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Articles About racism
At the next event on June 16, psychologists Judith Skillings and Frederick “Pete” Peterson will discuss what white privilege is and isn’t, and clarify what microaggressions mean.
The walk out was a response to an incident between a white teacher, Karleen Materne, and a Black student after the teacher was overheard saying the N-word.
At home in Yellow Springs, as elsewhere in the country, community members of AAPI heritage are making plans to use this month as a bolster to speak out against racism — but also to acknowledge and celebrate the diversity of culture that Asian-Americans and Pacific Islanders living in Yellow Springs bring to their village.
The COVID-19 pandemic has exacerbated an already catastrophic healthcare crisis in Black communities across the United States. The conversation around vaccinations must extend beyond forced mandates or anti-vaxxer tropes.
In the News’ ongoing “Facing Race” series, we turn this week to the local school district for a look at how the schools are reckoning with race and implementing new efforts, alongside continuing initiatives, to counter racism’s presence and effects.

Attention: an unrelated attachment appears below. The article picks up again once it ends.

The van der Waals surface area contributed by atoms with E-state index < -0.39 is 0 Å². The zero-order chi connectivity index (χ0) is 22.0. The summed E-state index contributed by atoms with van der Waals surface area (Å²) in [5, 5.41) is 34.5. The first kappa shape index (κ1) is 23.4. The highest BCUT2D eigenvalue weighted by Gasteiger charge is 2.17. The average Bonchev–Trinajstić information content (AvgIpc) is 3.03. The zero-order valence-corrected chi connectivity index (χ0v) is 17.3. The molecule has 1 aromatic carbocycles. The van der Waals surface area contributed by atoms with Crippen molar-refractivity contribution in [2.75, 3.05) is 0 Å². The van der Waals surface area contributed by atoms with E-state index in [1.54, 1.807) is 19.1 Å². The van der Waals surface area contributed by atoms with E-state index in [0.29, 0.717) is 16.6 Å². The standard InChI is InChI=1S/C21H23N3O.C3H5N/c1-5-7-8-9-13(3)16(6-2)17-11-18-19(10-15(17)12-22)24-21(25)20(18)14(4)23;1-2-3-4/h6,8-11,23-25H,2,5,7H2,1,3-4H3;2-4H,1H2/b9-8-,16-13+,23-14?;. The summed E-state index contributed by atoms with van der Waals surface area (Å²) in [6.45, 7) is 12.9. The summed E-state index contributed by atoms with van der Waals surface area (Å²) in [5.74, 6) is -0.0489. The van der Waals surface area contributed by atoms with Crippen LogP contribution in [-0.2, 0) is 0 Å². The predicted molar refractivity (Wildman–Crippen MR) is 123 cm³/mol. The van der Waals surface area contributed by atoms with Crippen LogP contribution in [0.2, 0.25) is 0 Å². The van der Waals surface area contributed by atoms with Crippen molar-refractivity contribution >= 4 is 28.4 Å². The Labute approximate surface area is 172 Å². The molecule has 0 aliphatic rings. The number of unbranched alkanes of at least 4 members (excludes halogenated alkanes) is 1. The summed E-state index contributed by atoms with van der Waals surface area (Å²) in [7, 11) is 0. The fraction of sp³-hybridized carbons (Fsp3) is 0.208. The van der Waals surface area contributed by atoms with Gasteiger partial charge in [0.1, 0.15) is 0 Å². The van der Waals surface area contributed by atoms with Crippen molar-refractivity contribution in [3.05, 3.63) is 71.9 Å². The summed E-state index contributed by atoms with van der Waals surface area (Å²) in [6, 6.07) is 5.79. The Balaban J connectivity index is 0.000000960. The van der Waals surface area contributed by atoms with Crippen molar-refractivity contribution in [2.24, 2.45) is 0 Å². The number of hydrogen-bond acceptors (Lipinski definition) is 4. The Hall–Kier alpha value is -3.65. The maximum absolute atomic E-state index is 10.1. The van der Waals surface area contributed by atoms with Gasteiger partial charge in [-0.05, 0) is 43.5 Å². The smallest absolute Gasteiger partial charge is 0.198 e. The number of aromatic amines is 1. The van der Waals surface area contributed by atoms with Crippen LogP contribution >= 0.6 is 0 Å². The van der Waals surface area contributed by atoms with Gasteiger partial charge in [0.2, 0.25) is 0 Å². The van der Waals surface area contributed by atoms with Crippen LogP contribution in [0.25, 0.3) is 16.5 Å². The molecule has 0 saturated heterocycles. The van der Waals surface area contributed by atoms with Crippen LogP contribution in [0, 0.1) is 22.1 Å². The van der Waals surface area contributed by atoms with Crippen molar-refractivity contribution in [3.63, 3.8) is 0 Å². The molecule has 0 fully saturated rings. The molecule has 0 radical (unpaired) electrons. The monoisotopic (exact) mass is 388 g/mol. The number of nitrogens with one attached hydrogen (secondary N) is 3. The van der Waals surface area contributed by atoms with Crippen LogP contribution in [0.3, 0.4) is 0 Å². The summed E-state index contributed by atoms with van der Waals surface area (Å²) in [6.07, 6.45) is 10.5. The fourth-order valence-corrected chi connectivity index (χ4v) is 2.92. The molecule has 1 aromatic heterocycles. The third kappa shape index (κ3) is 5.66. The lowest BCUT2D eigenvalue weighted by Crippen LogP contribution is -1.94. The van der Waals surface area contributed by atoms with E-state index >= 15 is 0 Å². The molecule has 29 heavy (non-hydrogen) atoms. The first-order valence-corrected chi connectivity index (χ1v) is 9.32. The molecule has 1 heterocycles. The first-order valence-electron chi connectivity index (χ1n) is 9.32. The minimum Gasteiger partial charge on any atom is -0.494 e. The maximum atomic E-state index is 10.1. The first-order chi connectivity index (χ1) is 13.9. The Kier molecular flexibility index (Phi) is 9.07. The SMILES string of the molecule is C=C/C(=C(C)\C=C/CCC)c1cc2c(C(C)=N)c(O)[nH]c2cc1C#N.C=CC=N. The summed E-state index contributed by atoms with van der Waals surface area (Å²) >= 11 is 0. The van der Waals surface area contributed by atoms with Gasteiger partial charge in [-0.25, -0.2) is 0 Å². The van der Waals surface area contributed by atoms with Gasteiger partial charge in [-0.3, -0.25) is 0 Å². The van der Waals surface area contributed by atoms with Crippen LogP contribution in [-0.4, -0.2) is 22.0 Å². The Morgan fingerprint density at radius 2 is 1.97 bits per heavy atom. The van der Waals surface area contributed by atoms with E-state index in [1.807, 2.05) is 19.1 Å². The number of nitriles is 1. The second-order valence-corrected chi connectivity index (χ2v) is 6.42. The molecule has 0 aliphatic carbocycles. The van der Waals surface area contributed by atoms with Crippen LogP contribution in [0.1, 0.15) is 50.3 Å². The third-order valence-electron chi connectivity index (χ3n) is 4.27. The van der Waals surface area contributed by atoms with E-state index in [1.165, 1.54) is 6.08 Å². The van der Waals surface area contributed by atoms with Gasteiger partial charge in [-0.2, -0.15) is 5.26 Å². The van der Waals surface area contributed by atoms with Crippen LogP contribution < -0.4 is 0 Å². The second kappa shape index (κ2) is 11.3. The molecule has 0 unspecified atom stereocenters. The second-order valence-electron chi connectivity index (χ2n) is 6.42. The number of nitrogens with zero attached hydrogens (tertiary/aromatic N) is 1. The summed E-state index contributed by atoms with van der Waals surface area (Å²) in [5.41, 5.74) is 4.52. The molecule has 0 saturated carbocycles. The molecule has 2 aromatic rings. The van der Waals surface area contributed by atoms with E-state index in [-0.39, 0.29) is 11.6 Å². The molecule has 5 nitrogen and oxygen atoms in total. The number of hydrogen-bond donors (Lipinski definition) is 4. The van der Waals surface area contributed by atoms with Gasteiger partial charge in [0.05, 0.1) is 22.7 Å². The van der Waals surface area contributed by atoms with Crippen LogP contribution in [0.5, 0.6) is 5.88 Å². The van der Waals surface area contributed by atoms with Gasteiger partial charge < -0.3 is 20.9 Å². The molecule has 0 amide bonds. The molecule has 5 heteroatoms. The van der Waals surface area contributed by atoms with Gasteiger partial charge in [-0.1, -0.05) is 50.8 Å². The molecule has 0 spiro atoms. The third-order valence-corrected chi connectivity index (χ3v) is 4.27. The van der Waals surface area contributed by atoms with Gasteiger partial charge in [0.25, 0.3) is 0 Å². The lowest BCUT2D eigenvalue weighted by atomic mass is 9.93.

At their Aug. 17 virtual meeting, Village Council members agreed to move forward to meet the demands of local anti-racist rally organizers and take other steps to address racism locally after tensions escalated between the two groups in recent weeks.
Discussions between a group of anti-racist demonstrators and Village officials broke down this week after a letter from two Council members was met with a swift rebuke from organizers.
Organizers of recent weekly anti-racism rallies downtown aired criticism at Council’s July 20 virtual meeting of Village efforts to address racism.
For many local teens and young adults in their early 20s, the accumulating deaths feel personal. Young people of color see themselves and their families being treated differently, and they feel under threat within the national culture; while their young white allies see disparities in privilege and safety that negatively affect the lives of their Black peers.
All the organizers interviewed this week also said the decision was influenced by the voicemail from a man purporting to be affiliated with the KKK, a notorious hate group with a long history of violence against Black people.